The adjacent blush-toned scullery/laundry combines two of any home’s hardest working spaces into one that gets jobs done quickly and efficiently and is an absolute pleasure to be in. Everything is easy accessible in here, thanks to hanging rails, open shelving and abundant cabinetry. That was another key consideration in this abode: “Storage, storage, storage — you can’t get enough. Even a small cupboard can make a massive difference,” says Eva. “With Kate liking to be really tidy, we’ve provided for her personality with closed and open storage, and hidden storage in as many places as possible.”

ABOVE Bonbon lamps by Ana Kraš for Hay from Cult hang in the stairwell, themselves illuminated by day with natural rays from a pair of square skylights that relate to the repeated tile format. On the walls is the same Resene Quarter Pearl Lustre as in the scullery/laundry, looking quite different in the warm light in this area. Acoustics also have a lot to do with how a home feels, and here Lassoo Thorndale carpet by Bremworth helps to absorb sound.

Blue on blue and with the same square tiles as in the kitchen (a tip of the hat to the 1970s penchant for mosaic-tiled benchtops), a built-in servery/sideboard creates character in the dining space and divides it from the sunken lounge. Somewhere you can change gear while still being connected to the goings-on on the level above (or go one step further in the separate ‘bubble’ for me-time created by the daybed/window seat), this taupe-toned and similarly tiled living zone links to outdoor living below a louvre roof for all-weather practicality. Beyond that is the leafy back garden, where new planting devised by landscape designer Andy Hamilton joins with the neighbours’ big, old trees — including a macadamia and an avocado that donates bucketloads of fruit to this side of the fence. “Guacamole for everyone!” jokes Eva.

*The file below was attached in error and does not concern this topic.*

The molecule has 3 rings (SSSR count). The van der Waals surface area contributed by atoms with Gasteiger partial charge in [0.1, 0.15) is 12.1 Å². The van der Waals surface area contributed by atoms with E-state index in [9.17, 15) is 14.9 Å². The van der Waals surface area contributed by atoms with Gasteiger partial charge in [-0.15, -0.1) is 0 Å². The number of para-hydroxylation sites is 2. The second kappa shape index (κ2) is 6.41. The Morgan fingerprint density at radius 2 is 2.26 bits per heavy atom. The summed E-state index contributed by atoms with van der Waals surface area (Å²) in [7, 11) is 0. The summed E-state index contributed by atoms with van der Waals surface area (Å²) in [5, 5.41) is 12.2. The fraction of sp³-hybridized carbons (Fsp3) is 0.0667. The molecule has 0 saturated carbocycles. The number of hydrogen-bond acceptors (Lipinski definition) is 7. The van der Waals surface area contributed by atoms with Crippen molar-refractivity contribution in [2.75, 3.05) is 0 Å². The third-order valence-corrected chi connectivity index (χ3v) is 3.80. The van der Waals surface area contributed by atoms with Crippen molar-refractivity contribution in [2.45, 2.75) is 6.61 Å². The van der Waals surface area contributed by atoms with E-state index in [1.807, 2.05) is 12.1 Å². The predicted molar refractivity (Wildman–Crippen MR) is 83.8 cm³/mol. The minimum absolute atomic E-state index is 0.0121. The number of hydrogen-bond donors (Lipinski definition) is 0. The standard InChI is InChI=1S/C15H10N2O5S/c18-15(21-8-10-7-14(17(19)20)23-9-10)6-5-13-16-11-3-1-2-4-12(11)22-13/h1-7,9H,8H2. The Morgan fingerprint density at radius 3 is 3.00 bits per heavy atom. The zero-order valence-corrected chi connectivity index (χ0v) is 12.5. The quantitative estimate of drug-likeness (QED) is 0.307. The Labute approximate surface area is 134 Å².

TOP A Zzzigurat doorknob by Bankston (not pictured but also used in the office) sets the scene for unexpected details in main bedroom suite, its black hue continued in the Type 80 wall light by Anglepoise. The bedding is predominately by Città and Missoni Home; like the feature wall in Overgrown wallpaper by Kitty McCall (who Kate commissioned to make an upholstered ottoman in corresponding colours), it gels well with the elevated view of the trees next door. ABOVE Bespoke cabinetry in Melteca Melamine Spinifex Naturale by Laminex, a Versailles 400 light by Astro Lighting from ECC and a darker blue Vola tap from Metrix give the ensuite its own personality while maintaining cohesion with the main bathroom down the hall.

“We’re designing for daily life and trying to make the most of it,” she explains. “Life’s happening right now, so let’s make every day special and give ourselves joy in every moment. Whether it be having a little snooze on the daybed or doing the laundry, let’s make it all good.”
All good with a 6 Homestar rating from the Green Building Council on top, achieved through forward-thinking inclusions such as the thermal mass of the concrete flooring downstairs that keeps the home cooler in summer and retains the warmth of the low sun Kate and Eva have ensured hits it in winter, high levels of insulation, windows and doors designed for natural cross-ventilation, auxiliary spaces like the service courtyard outside the laundry with a spot for an extra drying rack, and provisions for charging an EV.

TOP & MIDDLE Koralläng wallpaper by Boråstapeter brings a different vibe to Rose’s room. Both kids have bedding and Compound bedside cabinets from Città, PC wall lamps by Hay, built-in desks, Tomado shelving, and colour-coordinated Eames DAR chairs and tool boxes by Vitra. ABOVE “Hugo thinks it’s amazing,” says Kate of his New York City wallpaper by Milton & King that she knows will become imprinted on his memory. “Everyone worries about putting personalised stuff in bedrooms, but I think just do it already! You can always paint or put another wallpaper over it later. You can also turn up a colour in a bedroom while keeping it effectively the same tone used everywhere else, so they’re all still friends.”

Everyone involved with this project is feeling pretty chuffed. “Eva and I often say you can tell how good a design is by how happy the client is, and Matthew, the kids and I are very happy,” says Kate.
All four Rogans may love it here, but that’s definitely not to say Kate’s stopped coming up with ideas. “That’s the fun thing about design,” she says, “you can always do more.”

Words Philippa Prentice
Photography Simon Wilson